The end appears to be near for the controversial Dakota Access Pipeline issue. While the Standing Rock and Cheyenne River Sioux tribes both have cases pending in their continued legal battle against the pipeline, Energy Transfer Partners (ETP) made the announcement yesterday in a court filing that they now have oil in the pipeline under Lake Oahe.
This is just one more step towards ETP finally bringing to completion an overdue project that was delayed by months of protests, which included over 700 arrests for unlawful activity. While the company did not state when oil would be flowing to it’s destination in Illinois, they are in the final stages of putting the full pipeline into service.
Unfortunately, ETP has dealt with recent attempts to sabotage the pipeline. According to authorities in South Dakota and Iowa, attempts were made to blow holes through the pipeline with a blow torch before it went in the ground. Certainly such unlawful attempts do not help the already damaged image of so-called environmentalists who have opposed the pipeline and many of whom participated in not only unlawful, but sometimes violent activity.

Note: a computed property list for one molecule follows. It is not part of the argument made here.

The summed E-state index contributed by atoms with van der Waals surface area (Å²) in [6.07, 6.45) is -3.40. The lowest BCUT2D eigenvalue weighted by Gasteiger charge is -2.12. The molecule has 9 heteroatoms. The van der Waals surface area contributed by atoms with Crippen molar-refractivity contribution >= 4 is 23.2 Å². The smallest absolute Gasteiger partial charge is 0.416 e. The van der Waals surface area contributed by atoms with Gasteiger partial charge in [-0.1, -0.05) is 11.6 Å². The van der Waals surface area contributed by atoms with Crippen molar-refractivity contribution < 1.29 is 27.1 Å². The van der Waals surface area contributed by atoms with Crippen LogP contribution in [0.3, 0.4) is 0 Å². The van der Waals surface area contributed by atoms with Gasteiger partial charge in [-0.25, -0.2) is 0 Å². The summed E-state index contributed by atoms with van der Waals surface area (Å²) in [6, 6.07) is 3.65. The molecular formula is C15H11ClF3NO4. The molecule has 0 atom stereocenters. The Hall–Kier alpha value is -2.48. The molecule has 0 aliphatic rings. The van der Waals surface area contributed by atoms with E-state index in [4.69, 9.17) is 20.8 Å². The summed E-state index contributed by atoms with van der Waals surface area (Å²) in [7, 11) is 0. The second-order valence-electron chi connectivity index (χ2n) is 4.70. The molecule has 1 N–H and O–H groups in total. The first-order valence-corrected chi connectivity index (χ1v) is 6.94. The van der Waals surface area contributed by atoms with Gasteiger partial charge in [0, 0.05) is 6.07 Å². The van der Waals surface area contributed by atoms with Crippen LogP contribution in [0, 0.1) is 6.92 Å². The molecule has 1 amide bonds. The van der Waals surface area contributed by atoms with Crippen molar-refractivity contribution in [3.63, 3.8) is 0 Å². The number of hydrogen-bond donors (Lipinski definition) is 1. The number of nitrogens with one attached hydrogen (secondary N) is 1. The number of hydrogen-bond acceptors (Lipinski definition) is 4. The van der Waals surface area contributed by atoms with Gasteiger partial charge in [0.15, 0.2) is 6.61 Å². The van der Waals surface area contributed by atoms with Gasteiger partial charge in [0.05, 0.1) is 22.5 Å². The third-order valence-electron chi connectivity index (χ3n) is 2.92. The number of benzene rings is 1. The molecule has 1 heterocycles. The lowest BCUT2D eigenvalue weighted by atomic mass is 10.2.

The costs associated with protest activity have been enormous. For North Dakota alone, the cost is now in excess of $33 million. This is no small amount of money. Especially to a state that is currently dealing with budget shortfalls.
In a recent interview with the Flag Family’s Scott Hennen, Morton County Sheriff Kyle Kirchmeier said that the state will seek reimbursement from the federal government. If that doesn’t work, they will explore the option of suing the Army Corps of Engineers.
Hopefully all the pending legal cases will come to a swift end. The sooner those issues can be resolved, along with the completion of the pipeline, the sooner everyone involved can move on with their lives.
There’s no doubt the Dakota Access Pipeline has been an issue that will be long remembered in North Dakota’s history. Yet, for many, it’s an issue many North Dakotan’s would prefer to forget.